Missionary Spotlight – Mozambique’s legacy

Andries Schwartz
01 September, 2001 3 min read

In the 1300s, Arab slave traders colonised the north of Mozambique and people groups like the Yao, Makonde, Makwe and coastal Makuas were converted to a ‘folk’ Islam.

Two centuries later this Arab Islamic influence gave way to Portuguese, Roman Catholic, domination. This continued for 500 years, until Portuguese colonialism was replaced by the Communism of the Frelimo government, in 1975.

Protestant missionary work in northern Mozambique did not begin until the twentieth century, when the Dutch Reformed Church began working in the Angonia highlands of Tete province (1908) and the Scottish Presbyterian Church entered the Zambezia province (1913).

The Portuguese government closed both these missions, in 1925 and 1959 respectively, at the instigation of the Roman Catholics. Protestant churches continued to experience similar persecution under Marxism.

During the 1980s and 1990s Frelimo changed its stance towards the churches from one of persecution to one of open encouragement. Rated as the poorest country in the world, Mozambique needed all the help it could get!

Image for illustration purposes only

Growth and shallowness

During this period, further Protestant churches and missions, now welcomed by the authorities, became established in Mozambique, but there was little co-ordination. Meanwhile, the country as a whole was in a state of chaos, due first to war between Frelimo and the Portuguese, and, later, between Frelimo and Renamo.

In spite of all these problems, the Protestant church in Mozambique has grown numerically at an astounding rate. The church in the north now has hundreds of thousands, with most of the Christians located in Zambezia and Tete.

In the other three northern provinces, Islam has a stronger hold and Christian converts can experience harsh persecution.


But serious challenges face the church of northern Mozambique. Northern church leaders have had little access to evangelical theological training. This is because of poverty, warfare and the Marxist government’s previous insistence that only one Bible seminary should function (in the far south of Mozambique and liberal at that).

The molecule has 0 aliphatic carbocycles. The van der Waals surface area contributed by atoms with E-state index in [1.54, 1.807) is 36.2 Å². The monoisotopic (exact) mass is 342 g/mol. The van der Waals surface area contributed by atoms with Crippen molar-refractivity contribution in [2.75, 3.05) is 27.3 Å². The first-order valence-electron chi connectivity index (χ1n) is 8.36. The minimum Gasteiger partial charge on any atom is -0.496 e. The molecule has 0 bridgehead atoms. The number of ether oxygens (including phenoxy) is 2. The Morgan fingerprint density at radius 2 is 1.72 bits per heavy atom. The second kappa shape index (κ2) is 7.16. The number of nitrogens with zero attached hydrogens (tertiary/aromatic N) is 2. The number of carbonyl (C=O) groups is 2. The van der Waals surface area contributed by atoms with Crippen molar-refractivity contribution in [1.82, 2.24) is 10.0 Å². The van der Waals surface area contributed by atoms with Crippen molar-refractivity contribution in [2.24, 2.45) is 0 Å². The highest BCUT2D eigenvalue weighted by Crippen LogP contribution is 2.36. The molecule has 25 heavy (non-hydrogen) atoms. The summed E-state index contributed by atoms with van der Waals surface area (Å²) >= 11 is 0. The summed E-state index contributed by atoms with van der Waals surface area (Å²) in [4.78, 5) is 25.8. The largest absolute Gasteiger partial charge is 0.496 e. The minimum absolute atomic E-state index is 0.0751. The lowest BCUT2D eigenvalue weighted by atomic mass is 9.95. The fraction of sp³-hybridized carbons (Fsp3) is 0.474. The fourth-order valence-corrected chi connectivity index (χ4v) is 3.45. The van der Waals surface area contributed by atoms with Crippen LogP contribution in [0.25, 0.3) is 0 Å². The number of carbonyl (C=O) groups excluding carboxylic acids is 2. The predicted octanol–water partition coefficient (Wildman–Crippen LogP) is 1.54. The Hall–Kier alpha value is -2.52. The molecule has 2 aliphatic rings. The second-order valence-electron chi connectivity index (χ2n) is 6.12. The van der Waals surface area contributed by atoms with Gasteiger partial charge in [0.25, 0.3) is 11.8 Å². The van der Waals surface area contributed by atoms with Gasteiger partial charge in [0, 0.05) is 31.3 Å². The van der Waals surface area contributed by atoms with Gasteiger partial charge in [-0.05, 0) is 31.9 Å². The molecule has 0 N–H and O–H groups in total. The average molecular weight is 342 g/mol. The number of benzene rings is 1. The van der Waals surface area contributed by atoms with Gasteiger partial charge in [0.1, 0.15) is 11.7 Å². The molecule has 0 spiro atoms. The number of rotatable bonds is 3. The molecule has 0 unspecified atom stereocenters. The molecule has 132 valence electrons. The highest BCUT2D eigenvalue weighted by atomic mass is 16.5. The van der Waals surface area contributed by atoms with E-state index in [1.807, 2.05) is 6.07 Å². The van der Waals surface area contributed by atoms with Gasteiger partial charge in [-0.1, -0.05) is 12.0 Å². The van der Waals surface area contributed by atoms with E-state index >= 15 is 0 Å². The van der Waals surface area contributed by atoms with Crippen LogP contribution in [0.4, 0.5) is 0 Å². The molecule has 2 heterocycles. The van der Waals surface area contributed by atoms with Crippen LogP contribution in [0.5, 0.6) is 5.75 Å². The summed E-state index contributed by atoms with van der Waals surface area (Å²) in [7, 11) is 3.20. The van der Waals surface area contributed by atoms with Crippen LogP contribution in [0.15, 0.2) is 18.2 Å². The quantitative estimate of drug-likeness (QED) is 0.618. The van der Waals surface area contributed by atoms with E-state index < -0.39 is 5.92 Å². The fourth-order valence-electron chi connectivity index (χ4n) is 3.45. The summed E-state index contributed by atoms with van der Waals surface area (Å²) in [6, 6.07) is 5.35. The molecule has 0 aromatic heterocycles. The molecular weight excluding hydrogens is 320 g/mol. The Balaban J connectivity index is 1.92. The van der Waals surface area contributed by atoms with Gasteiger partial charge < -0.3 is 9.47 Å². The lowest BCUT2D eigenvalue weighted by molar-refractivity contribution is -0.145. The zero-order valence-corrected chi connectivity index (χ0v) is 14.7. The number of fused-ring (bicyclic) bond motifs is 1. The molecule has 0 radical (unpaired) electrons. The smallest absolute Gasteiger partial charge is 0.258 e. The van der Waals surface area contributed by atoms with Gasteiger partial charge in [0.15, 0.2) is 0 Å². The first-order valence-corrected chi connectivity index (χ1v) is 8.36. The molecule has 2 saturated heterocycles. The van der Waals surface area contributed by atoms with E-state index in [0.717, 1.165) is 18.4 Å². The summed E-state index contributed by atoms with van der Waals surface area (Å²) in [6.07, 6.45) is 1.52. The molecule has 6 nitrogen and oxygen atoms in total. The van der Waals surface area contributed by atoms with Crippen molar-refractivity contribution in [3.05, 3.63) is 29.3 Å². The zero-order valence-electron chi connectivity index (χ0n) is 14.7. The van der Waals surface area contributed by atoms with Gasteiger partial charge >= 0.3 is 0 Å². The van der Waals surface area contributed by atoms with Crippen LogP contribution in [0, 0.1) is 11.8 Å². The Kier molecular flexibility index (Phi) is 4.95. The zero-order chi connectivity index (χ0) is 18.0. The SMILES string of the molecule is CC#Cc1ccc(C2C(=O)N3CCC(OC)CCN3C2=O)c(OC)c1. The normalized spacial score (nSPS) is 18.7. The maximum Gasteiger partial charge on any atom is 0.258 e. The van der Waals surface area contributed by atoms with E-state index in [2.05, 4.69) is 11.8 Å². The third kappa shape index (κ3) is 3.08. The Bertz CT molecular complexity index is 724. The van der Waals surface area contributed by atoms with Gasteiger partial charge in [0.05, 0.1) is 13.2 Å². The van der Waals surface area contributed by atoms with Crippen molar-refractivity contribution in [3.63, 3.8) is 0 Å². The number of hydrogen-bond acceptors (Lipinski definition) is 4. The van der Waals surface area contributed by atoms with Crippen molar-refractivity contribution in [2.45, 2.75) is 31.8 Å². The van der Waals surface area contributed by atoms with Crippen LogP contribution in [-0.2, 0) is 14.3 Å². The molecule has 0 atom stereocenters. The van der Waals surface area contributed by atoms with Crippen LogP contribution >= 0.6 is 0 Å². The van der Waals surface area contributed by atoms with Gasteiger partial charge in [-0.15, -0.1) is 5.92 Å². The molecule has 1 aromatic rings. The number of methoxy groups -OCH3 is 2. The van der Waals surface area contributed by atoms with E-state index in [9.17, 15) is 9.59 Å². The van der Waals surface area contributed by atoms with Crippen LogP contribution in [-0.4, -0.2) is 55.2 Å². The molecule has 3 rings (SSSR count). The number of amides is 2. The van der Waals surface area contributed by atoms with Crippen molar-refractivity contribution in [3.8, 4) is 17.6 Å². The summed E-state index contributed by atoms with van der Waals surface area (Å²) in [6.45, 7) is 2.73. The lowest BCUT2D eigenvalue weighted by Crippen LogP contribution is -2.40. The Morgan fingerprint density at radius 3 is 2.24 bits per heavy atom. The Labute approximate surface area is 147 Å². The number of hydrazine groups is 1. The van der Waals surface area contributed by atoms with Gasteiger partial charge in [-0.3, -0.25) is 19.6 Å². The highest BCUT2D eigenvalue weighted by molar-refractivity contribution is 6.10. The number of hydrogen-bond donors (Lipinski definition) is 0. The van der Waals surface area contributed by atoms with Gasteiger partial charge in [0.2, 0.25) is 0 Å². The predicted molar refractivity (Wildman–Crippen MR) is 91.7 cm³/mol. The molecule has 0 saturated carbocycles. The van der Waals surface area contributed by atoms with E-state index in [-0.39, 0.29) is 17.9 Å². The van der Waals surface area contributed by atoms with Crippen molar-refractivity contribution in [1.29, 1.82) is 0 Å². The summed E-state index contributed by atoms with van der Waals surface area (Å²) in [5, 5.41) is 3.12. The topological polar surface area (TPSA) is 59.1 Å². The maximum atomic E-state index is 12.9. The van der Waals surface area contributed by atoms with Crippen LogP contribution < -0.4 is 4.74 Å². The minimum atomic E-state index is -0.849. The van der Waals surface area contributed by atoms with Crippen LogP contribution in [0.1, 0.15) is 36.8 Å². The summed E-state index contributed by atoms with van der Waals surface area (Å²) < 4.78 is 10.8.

While the churches ‘evangelise’ zealously, few professing Christians have a true understanding of the gospel of grace, and depend for salvation on their own good works.

Their day-to-day living is characterised by moral self-effort rather than the fruit of the Spirit. The Mozambican church has grown at a staggering rate, but the character of its growth is highly suspect.

True Evangelicals

But there are true Evangelicals here. Unwilling to co-operate with the liberal seminary of the south, the Reformed Church of Mozambique has formed its own seminary in the north. There is also an Evangelical Baptist college in the south.

But these are not altogether meeting the need, since pastors and church leaders still find it difficult to leave church responsibilities, and their own subsistence agriculture, to participate in college courses.

To help, the seminaries have initiated distance training, but at present too few preachers are reached by this method, one major obstacle being the low literacy rate.

Good Reformed Christian literature is available in the capital, Maputo. Books are translated into Portuguese and imported from Brazil. But for many Portuguese is a second language. There is a need for the contents of books to be simplified and further translated into local languages and dialects.


Most churches do not practise church discipline. Church meetings adopt a ‘wait and see’ attitude to problems and sins. These problems may, in fact, be situations provoked by the immaturity of church leaders.

A typical response to church discipline is for the person at fault to join (and be accepted by) another denomination, or to form a breakaway church taking as many followers as possible.

Such widespread indiscipline has lead to hundreds of splits and factions, resulting in a large variety of ‘churches’ with an amazing array of names.

This situation has sometimes been exacerbated by foreign missions, out to ‘build their own empires’.


As in much of Africa, religious syncretism is often tolerated in the professing churches. When life ‘gets tough’, many people turn to witchcraft. Others are accused of sorcery, even when no proof can be found. The needs and opportunities in Mozambique remain extremely urgent. Yet, in spite of everything, many local churches seem to have a small quota of honest and dedicated believers, especially among the less educated. It is to these especially that we seek to minister.

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